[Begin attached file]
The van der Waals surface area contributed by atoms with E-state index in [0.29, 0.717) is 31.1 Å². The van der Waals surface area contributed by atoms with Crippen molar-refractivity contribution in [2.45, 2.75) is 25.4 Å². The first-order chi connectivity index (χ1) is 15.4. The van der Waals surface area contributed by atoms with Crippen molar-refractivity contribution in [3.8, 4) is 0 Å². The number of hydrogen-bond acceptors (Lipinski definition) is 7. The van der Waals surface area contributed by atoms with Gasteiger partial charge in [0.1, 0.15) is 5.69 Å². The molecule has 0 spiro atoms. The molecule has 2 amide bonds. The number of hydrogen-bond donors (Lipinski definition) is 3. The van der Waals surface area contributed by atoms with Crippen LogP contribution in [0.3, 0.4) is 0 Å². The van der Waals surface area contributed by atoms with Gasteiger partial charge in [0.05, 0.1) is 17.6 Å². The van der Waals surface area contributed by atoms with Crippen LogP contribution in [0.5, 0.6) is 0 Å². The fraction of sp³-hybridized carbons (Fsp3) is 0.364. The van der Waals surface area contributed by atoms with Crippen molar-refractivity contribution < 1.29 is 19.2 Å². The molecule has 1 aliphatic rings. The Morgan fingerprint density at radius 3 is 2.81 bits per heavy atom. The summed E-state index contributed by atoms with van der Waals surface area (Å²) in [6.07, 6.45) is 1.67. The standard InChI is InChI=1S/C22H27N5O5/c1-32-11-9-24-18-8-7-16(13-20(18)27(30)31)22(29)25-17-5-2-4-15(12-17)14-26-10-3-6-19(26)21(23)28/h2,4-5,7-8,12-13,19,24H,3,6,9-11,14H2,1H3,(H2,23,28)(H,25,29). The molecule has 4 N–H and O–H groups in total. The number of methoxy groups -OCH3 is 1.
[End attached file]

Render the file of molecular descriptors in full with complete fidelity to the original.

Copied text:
The van der Waals surface area contributed by atoms with E-state index in [0.29, 0.717) is 31.1 Å². The van der Waals surface area contributed by atoms with Crippen molar-refractivity contribution in [2.45, 2.75) is 25.4 Å². The first-order chi connectivity index (χ1) is 15.4. The van der Waals surface area contributed by atoms with Crippen molar-refractivity contribution in [3.8, 4) is 0 Å². The number of hydrogen-bond acceptors (Lipinski definition) is 7. The van der Waals surface area contributed by atoms with Gasteiger partial charge in [0.1, 0.15) is 5.69 Å². The molecule has 0 spiro atoms. The molecule has 2 amide bonds. The number of hydrogen-bond donors (Lipinski definition) is 3. The van der Waals surface area contributed by atoms with Crippen LogP contribution in [0.3, 0.4) is 0 Å². The van der Waals surface area contributed by atoms with Gasteiger partial charge in [0.05, 0.1) is 17.6 Å². The van der Waals surface area contributed by atoms with Crippen LogP contribution in [0.5, 0.6) is 0 Å². The fraction of sp³-hybridized carbons (Fsp3) is 0.364. The van der Waals surface area contributed by atoms with Crippen molar-refractivity contribution < 1.29 is 19.2 Å². The molecule has 1 aliphatic rings. The Morgan fingerprint density at radius 3 is 2.81 bits per heavy atom. The summed E-state index contributed by atoms with van der Waals surface area (Å²) in [6.07, 6.45) is 1.67. The standard InChI is InChI=1S/C22H27N5O5/c1-32-11-9-24-18-8-7-16(13-20(18)27(30)31)22(29)25-17-5-2-4-15(12-17)14-26-10-3-6-19(26)21(23)28/h2,4-5,7-8,12-13,19,24H,3,6,9-11,14H2,1H3,(H2,23,28)(H,25,29). The molecule has 4 N–H and O–H groups in total. The number of methoxy groups -OCH3 is 1.